Nowhere in Arizona do the residents emit more carbon dioxide than in Ahwatukee and Paradise Valley.
University of California-Berkeley researchers measured the carbon footprint of the average household in nearly every ZIP Code in the United States and put all that information on a map.
"The primary drivers of carbon footprints are household income, vehicle ownership, and home size, all of which are considerably higher in suburbs," the researchers say. "Other important factors include population density, the carbon intensity of electricity production, energy prices, and weather. The model includes 37 local variables in total."
That takes out the mystery as to why households in Ahwatukee and Paradise Valley would have the largest carbon footprints. (Though the study includes all of Paradise Valley, only one Ahwatukee ZIP Code made the bad list -- 85045, which includes the Club West and Foothills Reserve neighborhoods.)
In those ZIP Codes, the percentage of households pulling in more than $100,000 is between 55 percent and 57 percent, which is more than Beverly Hills' famed 90210 ZIP Code. As more money comes in, there's generally more consumption.
Consider that it takes more energy to keep a $10 million Paradise Valley estate at 69 degrees than it does a 1,000-square-foot ranch home in Maryvale.
According to the UC-Berkeley study, the average household in Ahwatukee's 85045 ZIP Code is producing 74 metric tons of carbon dioxide per year, and nearly 73 tons in PV.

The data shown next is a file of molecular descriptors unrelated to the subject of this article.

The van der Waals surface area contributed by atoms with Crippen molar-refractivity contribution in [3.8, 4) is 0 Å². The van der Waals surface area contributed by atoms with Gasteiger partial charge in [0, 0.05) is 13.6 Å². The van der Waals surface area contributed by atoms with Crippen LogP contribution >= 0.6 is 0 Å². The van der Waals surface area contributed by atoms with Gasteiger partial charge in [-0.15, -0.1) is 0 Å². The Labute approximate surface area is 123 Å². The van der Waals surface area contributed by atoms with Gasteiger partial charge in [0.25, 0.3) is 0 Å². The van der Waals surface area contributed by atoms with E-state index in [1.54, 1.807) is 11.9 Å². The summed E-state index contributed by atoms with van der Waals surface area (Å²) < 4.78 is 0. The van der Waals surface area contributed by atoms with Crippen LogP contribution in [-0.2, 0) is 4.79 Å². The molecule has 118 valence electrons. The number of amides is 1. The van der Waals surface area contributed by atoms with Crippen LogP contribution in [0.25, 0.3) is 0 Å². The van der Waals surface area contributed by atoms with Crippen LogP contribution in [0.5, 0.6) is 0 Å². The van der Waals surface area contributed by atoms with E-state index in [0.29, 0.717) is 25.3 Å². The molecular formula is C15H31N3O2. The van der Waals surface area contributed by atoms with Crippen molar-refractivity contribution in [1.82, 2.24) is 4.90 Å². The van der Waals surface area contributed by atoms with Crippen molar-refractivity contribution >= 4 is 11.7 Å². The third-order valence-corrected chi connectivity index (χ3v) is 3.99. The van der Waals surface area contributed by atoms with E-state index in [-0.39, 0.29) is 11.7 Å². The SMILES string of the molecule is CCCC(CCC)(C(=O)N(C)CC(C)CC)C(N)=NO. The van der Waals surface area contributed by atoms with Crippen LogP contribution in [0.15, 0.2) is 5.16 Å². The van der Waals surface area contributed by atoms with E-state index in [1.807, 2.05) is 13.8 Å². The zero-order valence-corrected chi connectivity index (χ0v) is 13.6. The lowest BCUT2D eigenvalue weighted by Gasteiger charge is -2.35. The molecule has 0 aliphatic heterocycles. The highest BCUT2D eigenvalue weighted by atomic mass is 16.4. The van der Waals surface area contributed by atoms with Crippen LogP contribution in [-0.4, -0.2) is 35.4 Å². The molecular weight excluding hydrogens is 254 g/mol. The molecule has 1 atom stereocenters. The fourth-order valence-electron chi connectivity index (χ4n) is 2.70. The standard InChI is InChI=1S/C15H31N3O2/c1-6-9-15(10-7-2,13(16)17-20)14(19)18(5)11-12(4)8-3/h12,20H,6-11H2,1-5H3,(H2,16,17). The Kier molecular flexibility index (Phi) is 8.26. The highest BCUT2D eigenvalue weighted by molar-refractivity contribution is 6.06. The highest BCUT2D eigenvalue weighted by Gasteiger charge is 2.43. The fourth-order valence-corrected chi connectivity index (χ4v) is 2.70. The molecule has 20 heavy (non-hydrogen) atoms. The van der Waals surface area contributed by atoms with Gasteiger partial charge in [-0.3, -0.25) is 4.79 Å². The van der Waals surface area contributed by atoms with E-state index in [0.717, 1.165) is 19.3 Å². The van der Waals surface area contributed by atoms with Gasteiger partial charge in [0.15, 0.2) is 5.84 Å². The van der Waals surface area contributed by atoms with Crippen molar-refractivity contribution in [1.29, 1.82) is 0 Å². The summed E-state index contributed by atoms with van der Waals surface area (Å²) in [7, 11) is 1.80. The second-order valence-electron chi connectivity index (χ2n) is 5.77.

Meanwhile, the average household's emissions are substantially lower everywhere around Central Phoenix. In the 85014 ZIP Code -- roughly between Thomas Road and Glendale Avenue and Seventh and 16th streets -- the average carbon footprint is half of PV's or Ahwatukee's offending ZIP Codes.
We Believe Local Journalism is Critical to the Life of a City
Engaging with our readers is essential to Phoenix New Times's mission. Make a financial contribution or sign up for a newsletter, and help us keep telling Phoenix's stories with no paywalls.
Support Our Journalism
The main finding of the study is that "suburban sprawl undermines, or cancels, the benefits of urban population density.
Indeed, if you look at the map of Arizona as a whole, the suburbs of Phoenix and Tucson are what stand out.
Check out all the details of the study here.